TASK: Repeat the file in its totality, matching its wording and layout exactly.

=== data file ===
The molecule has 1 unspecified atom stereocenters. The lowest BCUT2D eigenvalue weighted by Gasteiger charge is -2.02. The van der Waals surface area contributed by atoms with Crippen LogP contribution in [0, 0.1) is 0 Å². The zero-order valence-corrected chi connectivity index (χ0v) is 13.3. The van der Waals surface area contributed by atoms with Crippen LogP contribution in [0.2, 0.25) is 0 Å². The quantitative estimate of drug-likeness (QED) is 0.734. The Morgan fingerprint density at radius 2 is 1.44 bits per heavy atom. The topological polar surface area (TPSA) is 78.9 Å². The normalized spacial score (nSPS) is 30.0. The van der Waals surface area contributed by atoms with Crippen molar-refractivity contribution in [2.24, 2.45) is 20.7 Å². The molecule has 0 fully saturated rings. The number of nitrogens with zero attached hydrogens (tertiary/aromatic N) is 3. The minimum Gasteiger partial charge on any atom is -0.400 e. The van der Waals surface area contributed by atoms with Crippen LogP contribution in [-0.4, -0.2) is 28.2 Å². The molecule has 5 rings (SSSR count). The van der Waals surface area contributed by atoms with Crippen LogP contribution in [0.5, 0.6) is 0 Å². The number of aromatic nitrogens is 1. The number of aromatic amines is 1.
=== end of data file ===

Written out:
The molecule has 1 unspecified atom stereocenters. The lowest BCUT2D eigenvalue weighted by Gasteiger charge is -2.02. The van der Waals surface area contributed by atoms with Crippen LogP contribution in [0, 0.1) is 0 Å². The zero-order valence-corrected chi connectivity index (χ0v) is 13.3. The van der Waals surface area contributed by atoms with Crippen LogP contribution in [0.2, 0.25) is 0 Å². The quantitative estimate of drug-likeness (QED) is 0.734. The Morgan fingerprint density at radius 2 is 1.44 bits per heavy atom. The topological polar surface area (TPSA) is 78.9 Å². The normalized spacial score (nSPS) is 30.0. The van der Waals surface area contributed by atoms with Crippen molar-refractivity contribution in [2.24, 2.45) is 20.7 Å². The molecule has 0 fully saturated rings. The number of nitrogens with zero attached hydrogens (tertiary/aromatic N) is 3. The minimum Gasteiger partial charge on any atom is -0.400 e. The van der Waals surface area contributed by atoms with Crippen LogP contribution in [-0.4, -0.2) is 28.2 Å². The molecule has 5 rings (SSSR count). The van der Waals surface area contributed by atoms with Crippen LogP contribution in [0.5, 0.6) is 0 Å². The number of aromatic nitrogens is 1. The number of aromatic amines is 1.